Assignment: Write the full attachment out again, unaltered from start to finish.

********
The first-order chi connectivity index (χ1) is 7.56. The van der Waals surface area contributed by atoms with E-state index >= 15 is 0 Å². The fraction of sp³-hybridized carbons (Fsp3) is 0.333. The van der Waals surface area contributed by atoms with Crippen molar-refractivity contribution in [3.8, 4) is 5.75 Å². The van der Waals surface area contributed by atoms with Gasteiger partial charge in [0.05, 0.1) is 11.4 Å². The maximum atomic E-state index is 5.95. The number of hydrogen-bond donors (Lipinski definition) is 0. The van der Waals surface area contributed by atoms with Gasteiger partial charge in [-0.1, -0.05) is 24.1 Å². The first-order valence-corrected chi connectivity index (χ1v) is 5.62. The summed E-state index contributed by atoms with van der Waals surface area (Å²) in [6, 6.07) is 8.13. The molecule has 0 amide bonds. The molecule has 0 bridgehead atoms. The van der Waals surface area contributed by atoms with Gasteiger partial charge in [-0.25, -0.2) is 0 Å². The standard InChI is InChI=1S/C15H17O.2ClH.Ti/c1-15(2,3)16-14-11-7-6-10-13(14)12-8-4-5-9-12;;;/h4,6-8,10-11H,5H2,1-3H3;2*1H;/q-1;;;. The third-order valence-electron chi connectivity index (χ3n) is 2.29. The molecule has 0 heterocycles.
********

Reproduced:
The first-order chi connectivity index (χ1) is 7.56. The van der Waals surface area contributed by atoms with E-state index >= 15 is 0 Å². The fraction of sp³-hybridized carbons (Fsp3) is 0.333. The van der Waals surface area contributed by atoms with Crippen molar-refractivity contribution in [3.8, 4) is 5.75 Å². The van der Waals surface area contributed by atoms with Gasteiger partial charge in [0.05, 0.1) is 11.4 Å². The maximum atomic E-state index is 5.95. The number of hydrogen-bond donors (Lipinski definition) is 0. The van der Waals surface area contributed by atoms with Gasteiger partial charge in [-0.1, -0.05) is 24.1 Å². The first-order valence-corrected chi connectivity index (χ1v) is 5.62. The summed E-state index contributed by atoms with van der Waals surface area (Å²) in [6, 6.07) is 8.13. The molecule has 0 amide bonds. The molecule has 0 bridgehead atoms. The van der Waals surface area contributed by atoms with Gasteiger partial charge in [-0.25, -0.2) is 0 Å². The standard InChI is InChI=1S/C15H17O.2ClH.Ti/c1-15(2,3)16-14-11-7-6-10-13(14)12-8-4-5-9-12;;;/h4,6-8,10-11H,5H2,1-3H3;2*1H;/q-1;;;. The third-order valence-electron chi connectivity index (χ3n) is 2.29. The molecule has 0 heterocycles.